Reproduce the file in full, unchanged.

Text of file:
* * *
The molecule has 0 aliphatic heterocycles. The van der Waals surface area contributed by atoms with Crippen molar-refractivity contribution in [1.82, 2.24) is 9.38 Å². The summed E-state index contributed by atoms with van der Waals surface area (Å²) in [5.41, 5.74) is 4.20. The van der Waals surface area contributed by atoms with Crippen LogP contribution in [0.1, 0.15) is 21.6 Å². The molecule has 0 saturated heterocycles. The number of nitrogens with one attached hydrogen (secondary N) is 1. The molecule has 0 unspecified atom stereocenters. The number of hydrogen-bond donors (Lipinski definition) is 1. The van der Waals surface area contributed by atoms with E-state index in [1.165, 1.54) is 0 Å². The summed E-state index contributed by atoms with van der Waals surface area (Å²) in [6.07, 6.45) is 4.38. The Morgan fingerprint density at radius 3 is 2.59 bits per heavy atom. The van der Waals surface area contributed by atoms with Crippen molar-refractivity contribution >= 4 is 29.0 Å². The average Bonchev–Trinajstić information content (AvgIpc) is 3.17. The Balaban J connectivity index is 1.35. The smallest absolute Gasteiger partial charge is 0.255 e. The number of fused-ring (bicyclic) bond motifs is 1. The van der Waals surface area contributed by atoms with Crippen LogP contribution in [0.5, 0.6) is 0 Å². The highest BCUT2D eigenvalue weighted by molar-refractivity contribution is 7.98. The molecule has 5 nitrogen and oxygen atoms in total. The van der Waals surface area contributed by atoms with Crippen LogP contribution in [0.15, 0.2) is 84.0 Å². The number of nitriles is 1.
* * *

The molecule has 0 aliphatic heterocycles. The van der Waals surface area contributed by atoms with Crippen molar-refractivity contribution in [1.82, 2.24) is 9.38 Å². The summed E-state index contributed by atoms with van der Waals surface area (Å²) in [5.41, 5.74) is 4.20. The van der Waals surface area contributed by atoms with Crippen LogP contribution in [0.1, 0.15) is 21.6 Å². The molecule has 0 saturated heterocycles. The number of nitrogens with one attached hydrogen (secondary N) is 1. The molecule has 0 unspecified atom stereocenters. The number of hydrogen-bond donors (Lipinski definition) is 1. The van der Waals surface area contributed by atoms with E-state index in [1.165, 1.54) is 0 Å². The summed E-state index contributed by atoms with van der Waals surface area (Å²) in [6.07, 6.45) is 4.38. The Morgan fingerprint density at radius 3 is 2.59 bits per heavy atom. The van der Waals surface area contributed by atoms with Crippen molar-refractivity contribution >= 4 is 29.0 Å². The average Bonchev–Trinajstić information content (AvgIpc) is 3.17. The Balaban J connectivity index is 1.35. The smallest absolute Gasteiger partial charge is 0.255 e. The number of fused-ring (bicyclic) bond motifs is 1. The van der Waals surface area contributed by atoms with Crippen LogP contribution in [0.5, 0.6) is 0 Å². The highest BCUT2D eigenvalue weighted by molar-refractivity contribution is 7.98. The molecule has 5 nitrogen and oxygen atoms in total. The van der Waals surface area contributed by atoms with Crippen LogP contribution in [0.15, 0.2) is 84.0 Å². The number of nitriles is 1.